All Not Well With Sri Lanka’s Secular Fabric?

Historical facts cement the centuries-old Buddhist-Muslim coexistence in Sri Lanka but the current state of affairs have undeniably dented that centuries-long secular fabric.

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All Not Well With Sri Lanka’s Secular Fabric
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Riddled by decades of ethnic civil war, Sri Lanka is now on a verge of a religious divide. The Sinhala Buddhists are allegedly fuelling anti-Muslim sentiments in this small nation. Last week, fresh protests demanded five female Muslim teachers to stop wearing abaya robes at the Shanmuga Hindu Ladies College in Sri Lanka. “Wearing abaya destroys Hindu culture,” the protesters chanted. The protesters said that the Muslim teachers started wearing an abaya to impose their culture and convert the children to Islam.

Lanka, the island-country once regarded as the safest abode for Muslims in the Asian region, is caught up in ethnic conflict once again. Anti-Muslim protests are not new in Sri Lanka. Protests and riots have been mainly led by the hardliners but now lingering tensions are evident in the emergence of the Hindu nationalist movement. Protests are based on persistent baseless rumors about Muslims trying to dominate by having more children and carrying out conversions. But statistics show Muslims being the minority, making up about nine percent of Sri Lanka’s population, Hindus about 13 percent and Buddhists about 70 percent.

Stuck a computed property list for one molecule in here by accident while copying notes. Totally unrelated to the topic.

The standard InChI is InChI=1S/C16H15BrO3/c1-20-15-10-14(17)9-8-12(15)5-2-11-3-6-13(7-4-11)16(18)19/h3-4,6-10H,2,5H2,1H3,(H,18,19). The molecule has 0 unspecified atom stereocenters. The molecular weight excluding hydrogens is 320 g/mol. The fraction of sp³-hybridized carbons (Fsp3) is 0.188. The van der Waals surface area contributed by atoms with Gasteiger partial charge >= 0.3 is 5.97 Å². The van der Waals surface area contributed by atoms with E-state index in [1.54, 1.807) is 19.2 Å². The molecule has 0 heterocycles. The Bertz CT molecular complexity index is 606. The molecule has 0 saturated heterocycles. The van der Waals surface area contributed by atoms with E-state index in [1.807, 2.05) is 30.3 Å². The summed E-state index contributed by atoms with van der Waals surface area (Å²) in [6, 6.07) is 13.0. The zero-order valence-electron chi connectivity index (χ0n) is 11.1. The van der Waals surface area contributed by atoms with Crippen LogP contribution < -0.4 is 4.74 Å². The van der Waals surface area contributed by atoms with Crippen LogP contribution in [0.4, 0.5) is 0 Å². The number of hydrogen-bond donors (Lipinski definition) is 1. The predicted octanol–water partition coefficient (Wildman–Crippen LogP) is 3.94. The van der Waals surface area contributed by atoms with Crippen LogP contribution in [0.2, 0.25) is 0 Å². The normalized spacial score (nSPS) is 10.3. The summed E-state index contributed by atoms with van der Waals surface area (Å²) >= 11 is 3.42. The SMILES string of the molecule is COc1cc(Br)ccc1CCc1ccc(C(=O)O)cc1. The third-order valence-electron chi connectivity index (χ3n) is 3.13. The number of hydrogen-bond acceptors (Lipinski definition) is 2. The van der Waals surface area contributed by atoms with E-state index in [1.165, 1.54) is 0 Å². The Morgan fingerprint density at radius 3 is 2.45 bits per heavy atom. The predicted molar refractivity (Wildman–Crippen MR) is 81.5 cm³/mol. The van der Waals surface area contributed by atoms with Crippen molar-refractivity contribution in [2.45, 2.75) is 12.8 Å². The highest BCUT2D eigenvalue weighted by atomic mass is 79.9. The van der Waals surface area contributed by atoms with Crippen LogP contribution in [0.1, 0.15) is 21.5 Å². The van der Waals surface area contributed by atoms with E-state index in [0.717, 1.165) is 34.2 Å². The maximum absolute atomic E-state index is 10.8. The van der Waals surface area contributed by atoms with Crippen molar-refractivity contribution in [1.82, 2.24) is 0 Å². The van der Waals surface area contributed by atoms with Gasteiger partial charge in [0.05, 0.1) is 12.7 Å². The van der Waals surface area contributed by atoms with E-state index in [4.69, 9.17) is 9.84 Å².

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Earlier this year, the communal tension between the Buddhists and the Muslims broke out over a traffic dispute. Reports say that four Muslim men attacked a Buddhist truck driver, who later succumbed to injuries which led to the Sri Lankan government declared a state of emergency and blocking of social media platforms. The weeklong unrest saw mosques, homes, and businesses being destroyed.

Over the years fringe Buddhist groups in Sri Lanka have been inciting violence through hate speech. A large portion of the tension is attributed to Sinhala-Buddhist nationalism. Their ethnic cum religious nationalism has become the only trump to capture power. According to a Sri Lankan daily Colombo Telegraph, this has transmogrified into a poisonous philosophy of ethnic cleansing. The hardliners are also believed to have exploited the silence and inaction of the government.

Historical facts cement the centuries-old Buddhist-Muslim coexistence in Sri Lanka but the current state of affairs have undeniably dented that centuries-long secular fabric.